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Where Wild Meets Cultivated

JAY THIBERT, Special to The Standard

UXBRIDGE: Wild pollinators are important to plant reproduction generally but they are also integral to pollination of the agricultural products which we depend upon for balanced nutrition. North Durham Nature Club is hosting Susan Chan to describe that relationship, discuss some interesting examples of the strong relationship between wild pollinators and crops, and will outline some of the risks to pollinators of providing this service to us.

Susan Chan is a pollination biologist and agroecologist who focuses on the relationship between wild pollinators and crops. She is engaged in field research, informing government policy on pesticide use, conservation, and learning more about the natural history of ground-nesting solitary bees. Susan has a Ph.D. and M.Sc. from the University of Guelph, a B.Ed. from Western University, and a B.Sc in Agriculture from McGill University. She lives in Peterborough County on a small farm that uses permaculture techniques to build harmony between the wild and the cultivated.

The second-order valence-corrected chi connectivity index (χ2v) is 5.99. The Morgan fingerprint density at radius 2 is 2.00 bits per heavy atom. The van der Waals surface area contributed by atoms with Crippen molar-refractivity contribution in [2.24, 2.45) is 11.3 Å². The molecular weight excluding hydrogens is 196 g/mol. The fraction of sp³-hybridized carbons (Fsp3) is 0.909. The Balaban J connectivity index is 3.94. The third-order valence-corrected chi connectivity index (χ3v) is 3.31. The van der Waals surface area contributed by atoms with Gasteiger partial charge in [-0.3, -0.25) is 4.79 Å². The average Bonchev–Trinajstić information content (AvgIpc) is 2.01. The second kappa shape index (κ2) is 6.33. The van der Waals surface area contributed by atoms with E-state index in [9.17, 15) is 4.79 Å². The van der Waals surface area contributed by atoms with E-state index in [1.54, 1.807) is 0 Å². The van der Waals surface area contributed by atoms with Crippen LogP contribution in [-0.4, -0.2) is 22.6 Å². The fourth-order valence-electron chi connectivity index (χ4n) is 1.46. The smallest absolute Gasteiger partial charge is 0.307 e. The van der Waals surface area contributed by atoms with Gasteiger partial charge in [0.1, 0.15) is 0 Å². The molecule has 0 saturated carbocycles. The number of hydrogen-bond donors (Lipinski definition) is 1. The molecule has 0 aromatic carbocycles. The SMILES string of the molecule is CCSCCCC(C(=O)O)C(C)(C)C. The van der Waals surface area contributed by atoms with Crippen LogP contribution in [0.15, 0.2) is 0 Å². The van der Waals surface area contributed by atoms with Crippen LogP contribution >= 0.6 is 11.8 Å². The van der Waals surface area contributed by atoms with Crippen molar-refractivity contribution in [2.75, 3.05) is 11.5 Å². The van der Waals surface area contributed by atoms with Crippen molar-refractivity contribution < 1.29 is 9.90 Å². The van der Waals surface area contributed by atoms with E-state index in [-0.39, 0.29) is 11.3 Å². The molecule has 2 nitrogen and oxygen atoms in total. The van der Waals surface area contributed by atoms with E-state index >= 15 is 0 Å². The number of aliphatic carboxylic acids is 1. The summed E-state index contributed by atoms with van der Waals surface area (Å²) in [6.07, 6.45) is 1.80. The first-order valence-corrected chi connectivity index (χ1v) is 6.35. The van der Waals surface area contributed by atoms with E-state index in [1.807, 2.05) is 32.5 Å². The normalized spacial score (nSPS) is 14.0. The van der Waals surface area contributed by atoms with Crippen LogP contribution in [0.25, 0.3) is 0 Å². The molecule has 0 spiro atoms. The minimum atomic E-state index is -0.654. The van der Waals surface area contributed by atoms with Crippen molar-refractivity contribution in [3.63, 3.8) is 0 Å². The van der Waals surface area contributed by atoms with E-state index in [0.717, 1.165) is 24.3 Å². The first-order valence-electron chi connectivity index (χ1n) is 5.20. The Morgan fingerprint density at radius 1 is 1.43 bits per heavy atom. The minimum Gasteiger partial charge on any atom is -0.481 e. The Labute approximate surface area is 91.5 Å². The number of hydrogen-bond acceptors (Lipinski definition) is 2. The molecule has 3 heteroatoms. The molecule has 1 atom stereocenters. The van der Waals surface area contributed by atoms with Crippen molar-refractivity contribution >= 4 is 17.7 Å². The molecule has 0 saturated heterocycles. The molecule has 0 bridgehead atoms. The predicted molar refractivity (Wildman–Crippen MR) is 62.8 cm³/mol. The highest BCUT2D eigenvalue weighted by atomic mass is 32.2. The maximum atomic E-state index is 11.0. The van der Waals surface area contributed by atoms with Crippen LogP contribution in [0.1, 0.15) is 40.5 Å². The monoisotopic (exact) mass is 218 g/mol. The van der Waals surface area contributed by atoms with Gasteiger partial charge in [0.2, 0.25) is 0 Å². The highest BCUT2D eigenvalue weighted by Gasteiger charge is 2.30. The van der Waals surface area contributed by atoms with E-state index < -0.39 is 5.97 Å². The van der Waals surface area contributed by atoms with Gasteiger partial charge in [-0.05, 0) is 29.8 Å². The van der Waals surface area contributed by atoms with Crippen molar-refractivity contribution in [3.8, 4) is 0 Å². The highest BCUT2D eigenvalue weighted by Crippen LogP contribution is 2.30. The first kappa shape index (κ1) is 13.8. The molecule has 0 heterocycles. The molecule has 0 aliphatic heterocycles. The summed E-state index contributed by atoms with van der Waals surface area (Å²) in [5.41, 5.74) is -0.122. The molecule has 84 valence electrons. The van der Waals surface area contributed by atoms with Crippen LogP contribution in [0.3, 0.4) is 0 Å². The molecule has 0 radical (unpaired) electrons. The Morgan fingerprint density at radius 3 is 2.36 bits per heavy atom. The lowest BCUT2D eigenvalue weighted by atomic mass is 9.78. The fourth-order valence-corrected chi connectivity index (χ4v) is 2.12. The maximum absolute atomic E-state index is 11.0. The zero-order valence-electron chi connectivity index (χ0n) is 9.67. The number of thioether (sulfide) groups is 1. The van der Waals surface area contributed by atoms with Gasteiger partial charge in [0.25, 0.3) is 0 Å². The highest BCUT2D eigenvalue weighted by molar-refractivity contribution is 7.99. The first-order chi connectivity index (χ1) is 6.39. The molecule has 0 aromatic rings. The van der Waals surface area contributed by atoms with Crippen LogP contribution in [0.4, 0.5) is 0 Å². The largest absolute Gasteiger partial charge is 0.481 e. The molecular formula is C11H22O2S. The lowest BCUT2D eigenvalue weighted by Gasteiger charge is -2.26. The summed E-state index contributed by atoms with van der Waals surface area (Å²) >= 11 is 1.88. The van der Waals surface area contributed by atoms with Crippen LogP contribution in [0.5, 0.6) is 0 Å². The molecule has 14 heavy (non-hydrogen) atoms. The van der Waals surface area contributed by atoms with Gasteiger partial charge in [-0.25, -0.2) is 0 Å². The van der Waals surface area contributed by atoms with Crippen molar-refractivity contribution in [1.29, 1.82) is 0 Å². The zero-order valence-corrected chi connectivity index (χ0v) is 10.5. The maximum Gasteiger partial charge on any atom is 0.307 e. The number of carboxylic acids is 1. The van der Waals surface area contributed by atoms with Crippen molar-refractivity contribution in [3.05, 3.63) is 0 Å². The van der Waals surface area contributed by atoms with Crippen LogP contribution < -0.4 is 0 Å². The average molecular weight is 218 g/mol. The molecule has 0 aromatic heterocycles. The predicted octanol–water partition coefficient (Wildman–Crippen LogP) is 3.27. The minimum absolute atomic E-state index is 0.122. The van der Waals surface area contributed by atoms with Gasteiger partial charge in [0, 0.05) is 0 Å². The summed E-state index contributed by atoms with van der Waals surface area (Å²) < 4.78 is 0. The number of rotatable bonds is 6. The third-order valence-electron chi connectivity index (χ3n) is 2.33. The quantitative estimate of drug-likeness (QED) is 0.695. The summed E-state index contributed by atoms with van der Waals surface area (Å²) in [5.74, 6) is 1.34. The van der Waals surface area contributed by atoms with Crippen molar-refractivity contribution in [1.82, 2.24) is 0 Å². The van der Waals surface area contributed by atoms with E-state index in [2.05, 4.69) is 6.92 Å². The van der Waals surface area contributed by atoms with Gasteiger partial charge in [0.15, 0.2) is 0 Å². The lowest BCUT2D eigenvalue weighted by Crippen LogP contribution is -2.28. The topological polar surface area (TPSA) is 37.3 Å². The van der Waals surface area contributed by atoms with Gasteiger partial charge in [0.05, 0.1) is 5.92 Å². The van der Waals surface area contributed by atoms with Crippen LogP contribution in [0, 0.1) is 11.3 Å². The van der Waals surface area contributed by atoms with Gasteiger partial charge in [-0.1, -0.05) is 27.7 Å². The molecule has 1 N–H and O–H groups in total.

Join the ND Club at 7 p.m., at the Uxbridge Senior's Centre, at 75 Marietta Street in Uxbridge for Ms. Chan's presentation.

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